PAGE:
As the Wonk Room points out, yesterday's UCS survey of EPA scientists has reignited passionate calls for embattled administrator Stephen Johnson to resign. Today, Rep. Ed Markey (D-MA), formally reacting to EPA's failure to cooperate with a congressional subpoena, is giving Johnson a chance to avoid a legal clash between Congress and the Executive Branch. Not taking the deal ASAP, however, is sure to escalate Johnson's troubles.
EPA is refusing to hand over documents such as the endangerment finding for CO2 emissions that it prepared last year in response to the Supreme Court's Massachusetts v. EPA mandate-- only to improperly shelve it and begin a new regulatory process. In the press release accompanying his letter to EPA, Markey reasserts congressional prerogatives, and outright rejects the EPA's excuses and its proposed compromise for making the documents availaable. His counter-proposal:
Chairman Markey has proposed that EPA will provide the committee with the requested global warming documents immediately, but that the committee will not reveal any information included in the documents until either the EPA releases its upcoming Advanced Notice of Proposed Rulemaking (ANPR) on global warming emissions from motor vehicles and other sources of these emissions that are regulated under the Clean Air Act, or June 21, 2008, whichever is earlier.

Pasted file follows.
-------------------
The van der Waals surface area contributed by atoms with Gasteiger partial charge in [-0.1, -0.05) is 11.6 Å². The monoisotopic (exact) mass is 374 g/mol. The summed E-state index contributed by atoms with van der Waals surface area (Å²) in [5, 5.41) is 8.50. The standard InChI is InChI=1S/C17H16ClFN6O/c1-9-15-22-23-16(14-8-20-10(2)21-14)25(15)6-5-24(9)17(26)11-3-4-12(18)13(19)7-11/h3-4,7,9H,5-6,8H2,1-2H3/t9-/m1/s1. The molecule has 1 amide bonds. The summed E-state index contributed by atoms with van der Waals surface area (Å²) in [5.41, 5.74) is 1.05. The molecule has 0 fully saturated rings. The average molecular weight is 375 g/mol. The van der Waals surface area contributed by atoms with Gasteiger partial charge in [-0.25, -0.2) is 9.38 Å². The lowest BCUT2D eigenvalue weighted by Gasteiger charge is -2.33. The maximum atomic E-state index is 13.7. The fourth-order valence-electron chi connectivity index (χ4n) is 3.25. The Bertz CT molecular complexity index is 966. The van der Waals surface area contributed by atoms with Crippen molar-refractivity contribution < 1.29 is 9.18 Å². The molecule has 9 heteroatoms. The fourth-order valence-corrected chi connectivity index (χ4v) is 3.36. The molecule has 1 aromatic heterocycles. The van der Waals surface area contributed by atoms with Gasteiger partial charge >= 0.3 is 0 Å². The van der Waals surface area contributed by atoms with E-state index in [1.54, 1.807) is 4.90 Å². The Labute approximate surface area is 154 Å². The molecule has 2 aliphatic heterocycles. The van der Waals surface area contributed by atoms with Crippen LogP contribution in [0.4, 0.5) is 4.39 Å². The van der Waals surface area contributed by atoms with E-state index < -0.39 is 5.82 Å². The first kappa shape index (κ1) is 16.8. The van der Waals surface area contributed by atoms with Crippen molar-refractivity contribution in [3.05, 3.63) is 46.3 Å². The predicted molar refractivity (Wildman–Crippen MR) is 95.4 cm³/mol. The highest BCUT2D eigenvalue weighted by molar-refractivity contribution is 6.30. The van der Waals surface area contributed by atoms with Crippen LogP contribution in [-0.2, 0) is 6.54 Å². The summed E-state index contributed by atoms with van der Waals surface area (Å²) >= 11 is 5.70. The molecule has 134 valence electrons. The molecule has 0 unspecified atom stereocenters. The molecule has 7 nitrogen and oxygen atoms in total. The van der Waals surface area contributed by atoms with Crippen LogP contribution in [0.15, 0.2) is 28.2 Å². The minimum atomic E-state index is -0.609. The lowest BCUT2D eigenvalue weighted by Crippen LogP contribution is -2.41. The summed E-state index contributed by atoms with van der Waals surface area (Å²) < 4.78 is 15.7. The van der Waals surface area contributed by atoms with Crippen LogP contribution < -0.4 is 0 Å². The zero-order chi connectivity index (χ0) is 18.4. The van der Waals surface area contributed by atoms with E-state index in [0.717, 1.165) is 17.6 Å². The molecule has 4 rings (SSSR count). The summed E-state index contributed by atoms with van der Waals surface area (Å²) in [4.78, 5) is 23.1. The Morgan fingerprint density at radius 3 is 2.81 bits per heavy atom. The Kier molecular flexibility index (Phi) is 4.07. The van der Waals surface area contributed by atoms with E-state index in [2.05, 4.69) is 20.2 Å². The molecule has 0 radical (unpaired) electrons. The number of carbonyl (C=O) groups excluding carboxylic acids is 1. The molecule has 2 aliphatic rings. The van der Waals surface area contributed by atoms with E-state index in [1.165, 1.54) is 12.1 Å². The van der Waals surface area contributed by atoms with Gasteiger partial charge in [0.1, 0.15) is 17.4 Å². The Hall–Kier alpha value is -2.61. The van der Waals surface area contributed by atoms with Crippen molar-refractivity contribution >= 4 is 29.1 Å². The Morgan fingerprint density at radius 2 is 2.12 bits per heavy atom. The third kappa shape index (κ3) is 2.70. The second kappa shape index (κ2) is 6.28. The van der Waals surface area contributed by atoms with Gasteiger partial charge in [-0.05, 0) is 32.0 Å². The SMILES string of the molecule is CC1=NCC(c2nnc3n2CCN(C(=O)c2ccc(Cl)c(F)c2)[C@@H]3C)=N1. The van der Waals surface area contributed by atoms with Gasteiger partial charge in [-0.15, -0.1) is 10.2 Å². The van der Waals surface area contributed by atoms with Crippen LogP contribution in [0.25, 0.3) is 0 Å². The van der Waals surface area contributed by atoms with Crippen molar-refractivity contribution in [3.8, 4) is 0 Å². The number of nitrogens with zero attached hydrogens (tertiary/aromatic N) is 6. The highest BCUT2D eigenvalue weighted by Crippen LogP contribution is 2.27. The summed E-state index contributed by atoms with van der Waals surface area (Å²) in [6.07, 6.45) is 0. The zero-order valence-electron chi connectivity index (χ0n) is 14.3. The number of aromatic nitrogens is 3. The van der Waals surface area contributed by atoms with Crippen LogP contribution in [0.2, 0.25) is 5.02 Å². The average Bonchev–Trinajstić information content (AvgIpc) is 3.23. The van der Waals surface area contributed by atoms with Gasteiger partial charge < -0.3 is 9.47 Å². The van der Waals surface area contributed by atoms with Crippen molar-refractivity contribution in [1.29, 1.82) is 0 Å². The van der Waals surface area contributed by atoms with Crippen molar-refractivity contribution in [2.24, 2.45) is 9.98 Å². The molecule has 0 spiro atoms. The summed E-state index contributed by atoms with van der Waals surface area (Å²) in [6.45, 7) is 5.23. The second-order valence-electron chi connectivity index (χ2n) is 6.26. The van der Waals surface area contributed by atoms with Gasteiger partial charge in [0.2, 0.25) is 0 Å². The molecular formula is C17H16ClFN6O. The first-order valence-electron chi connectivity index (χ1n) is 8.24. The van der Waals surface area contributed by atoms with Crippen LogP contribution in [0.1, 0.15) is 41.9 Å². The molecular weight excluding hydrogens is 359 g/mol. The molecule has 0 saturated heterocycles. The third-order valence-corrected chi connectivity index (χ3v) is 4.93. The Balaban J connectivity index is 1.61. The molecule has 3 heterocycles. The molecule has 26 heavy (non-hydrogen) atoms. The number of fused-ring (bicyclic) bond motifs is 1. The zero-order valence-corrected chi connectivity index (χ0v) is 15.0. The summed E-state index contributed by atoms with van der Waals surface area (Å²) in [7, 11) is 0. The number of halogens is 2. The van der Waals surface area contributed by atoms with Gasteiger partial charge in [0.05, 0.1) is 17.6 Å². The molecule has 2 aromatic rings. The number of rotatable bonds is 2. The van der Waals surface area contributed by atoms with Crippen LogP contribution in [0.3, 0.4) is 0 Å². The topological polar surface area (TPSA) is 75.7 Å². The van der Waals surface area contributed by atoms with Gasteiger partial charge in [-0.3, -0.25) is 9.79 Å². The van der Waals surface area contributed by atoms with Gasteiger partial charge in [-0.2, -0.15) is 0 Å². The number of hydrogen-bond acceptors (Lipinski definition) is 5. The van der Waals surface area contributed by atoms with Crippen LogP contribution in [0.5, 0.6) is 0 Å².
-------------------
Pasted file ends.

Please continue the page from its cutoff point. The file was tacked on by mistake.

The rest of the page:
In a response last week, the EPA said it would not be willing to allow the committee to review the documents until after the earlier of the date on which the agency releases its ANPR , or June 21, 2008. The EPA did not even commit to allowing the committee to claim possession of the documents, but nevertheless requested that the committee withdraw its subpoena before the documents were even made available for review. The EPA has not claimed executive privilege on these documents, but instead, according to the letter from Chairman Markey, has invented “a new claim of ‘chilling effects’ on the administrative process—a basis that I am not aware has ever been recognized by any Committee of Congress as lawful grounds to withhold documents within the purview of a Committee’s inquiry.”
“At this point, Administrator Johnson and the lawyers at EPA are throwing any argument they can think of against the wall, hoping one will stick,” said Chairman Markey. “None of their arguments have yet had any traction -- or legal basis, for that matter -- and therefore they must hand over these important documents immediately.”
Markey also makes crystal clear the consequences of not taking his deal, saying that he shares Johnson's "interest in resolving this matter without a vote of contempt." He has given EPA until 6 PM on April 25-- that's tomorrow night-- to respond, adding that "otherwise, the committee is prepared to proceed with all its legal rights."